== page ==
Sandusky entered the courthouse Tuesday wearing a red jumpsuit with a bullet-resistant vest underneath. Though he was handcuffed, he clutched a manila envelope and smiled briefly as he got out of a police vehicle. His wife, Dottie, arrived in the parking lot moments earlier.

After the sentencing decision was announced, the university’s president released a statement.

“Our thoughts today, as they have been for the last year, go out to the victims of Jerry Sandusky’s abuse,” Penn State President Rodney Erickson said. “While today’s sentence cannot erase what has happened, hopefully it will provide comfort to those affected by these horrible events and help them continue down the road to recovery.”

A day before the hearing, Sandusky pleaded his case in an audio statement leaked to the media in which he protested his innocence and insisted he was falsely accused.

“They could take away my life, they could make me out as a monster, they could treat me as a monster, but they can’t take away my heart,” the former assistant coach said in the recording. “In my heart, I know I did not do these alleged disgusting acts.”

He accused the judge of bringing the case to trial too quickly, the victims of conspiring together, and the attorneys of trying to make money in future civil suits.

Forging a new meaning for the rally cry ‘We Are…Penn State’

Tom Kline, an attorney for the person identified in court as Victim No. 5, called Sandusky’s recording “preposterous.”

“If you are to believe Mr. Sandusky, then we have the grand conspiracy, which his lawyers attempted to play out in the court, which involved 10 young men, a janitor, Mr. (Mike) McQueary, the press, the lawyers and everyone else who’s involved,” Kline told CNN.

“The fact of the matter is that there was no collusion whatsoever. My client came forward only after there was a knock on the door by the police, which led him to a grand jury room. He had never spoken to anyone. He told his story.”

McQueary, a former Penn State assistant football, testified that he saw Sandusky in a shower with an underage boy. He filed a whistleblower lawsuit last week against the university, according to a court document from Centre County, Pennsylvania.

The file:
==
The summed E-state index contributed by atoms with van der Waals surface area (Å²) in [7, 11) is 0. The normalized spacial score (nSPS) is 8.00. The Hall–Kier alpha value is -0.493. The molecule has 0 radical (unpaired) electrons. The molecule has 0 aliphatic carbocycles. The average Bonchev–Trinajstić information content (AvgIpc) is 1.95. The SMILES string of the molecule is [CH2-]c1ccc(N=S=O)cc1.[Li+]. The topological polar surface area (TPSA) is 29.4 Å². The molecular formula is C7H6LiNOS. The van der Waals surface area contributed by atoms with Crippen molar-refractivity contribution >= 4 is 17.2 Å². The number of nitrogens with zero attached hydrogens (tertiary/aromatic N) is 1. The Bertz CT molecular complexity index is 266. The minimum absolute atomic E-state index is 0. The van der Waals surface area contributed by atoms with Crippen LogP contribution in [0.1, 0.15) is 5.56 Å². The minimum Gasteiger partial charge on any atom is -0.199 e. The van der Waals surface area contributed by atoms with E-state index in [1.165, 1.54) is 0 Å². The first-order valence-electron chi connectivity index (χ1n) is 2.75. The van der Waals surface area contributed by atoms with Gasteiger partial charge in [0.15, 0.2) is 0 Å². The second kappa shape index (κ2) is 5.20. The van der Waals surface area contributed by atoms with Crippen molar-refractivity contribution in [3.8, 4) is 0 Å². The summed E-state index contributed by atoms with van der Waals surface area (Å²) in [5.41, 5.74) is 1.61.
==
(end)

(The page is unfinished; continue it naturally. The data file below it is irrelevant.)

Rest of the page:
Sandusky co-counsel Karl Rominger said of his client’s audio recording, “If he wants to say that, God bless the First Amendment.”

Penn State University’s ComRadio first aired the audio clip on its website Monday evening.

‘Victim 1’ sues Penn State over Sandusky abuse

It has been nearly a year since the Penn State scandal erupted, leading to the firing of iconic head football coach Joe Paterno and the ouster of the university’s longtime president, Graham Spanier.

Jurors determined in June that Sandusky, who retired from Penn State in 1999, used his access to university facilities and his foundation for under-privileged youth to sexually abuse the boys.

On June 22, Sandusky was convicted on 45 counts of child sex abuse, ranging from corruption of minors to involuntary deviate sexual intercourse, which were laid out in graphic testimony by his accusers over the course of the less-than-two-week trial.

Penn State fans vow to support team

During the trial, which garnered national attention and cast a shadow on Penn State’s heralded football program, the 23-year-old Victim No. 4 testified that he was only 13 when Sandusky sexually abused him in a university shower.

That account is separate from a 2001 incident that McQueary testified about, saying he saw the former coach pressed up against the back of a boy in the shower room of the Lasch Football Building.

Prosecutors described how Sandusky showered with the boy, using locker room “soap fights” as a pretext for abuse.

Sandusky’s attorneys argued that the jury’s opinions in the case were tainted by a prosecution reference to a disturbing interview their client did with NBC’s Bob Costas prior to the trial.

But CNN legal contributor Paul Callan called Sandusky’s audio statement Monday night another “horrible mistake” akin to the Costas interview and one that likely wouldn’t sit well with the judge.

“If Sandusky wanted to give a press interview and tell his side of the story after sentencing, believe me, everyone is looking to talk to him,” Callan said. “So why wouldn’t you wait, do this in a dignified way, hope for the lowest possible sentence and then take your case to the public?”

“I’ve never seen anything like this,” he said on CNN’s “Erin Burnett OutFront.”

Less than a month after Sandusky’s conviction, former FBI Director Louis Freeh released his university-funded report that blamed Paterno, Spanier, suspended Athletic Director Tim Curley and ex-Vice President Gary Schultz for taking part in a cover-up to avoid bad publicity.

When a hero falls off a pedestal

Freeh also said Paterno could have stopped the attacks had he done more, though neither McQueary, Sandusky nor Paterno — who died in January — were interviewed by his investigators.

Attorneys for Spanier blasted the review, calling it a “blundering, indefensible indictment” and “a flat-out distortion of facts” that was “infused with bias and innuendo.”

In July, the NCAA imposed sanctions against Penn State, including a $60 million fine, scholarship reductions, the vacating of 112 wins of the football team, five years’ probation and a bowl ban for four years.

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Savage Black Beast Knocks Out White Teacher In Unprovoked Attack In Pittsburgh Pennsylvania

October 9, 2012

PITTSBURGH, PENNSYLVANIA – Police are looking for the attacker who injured a CAPA teacher in Pittsburgh on Thursday.

Investigators said the attack on James Addlespurger, 50, in an alley off of Liberty Avenue on Thursday afternoon was captured by several surveillance cameras.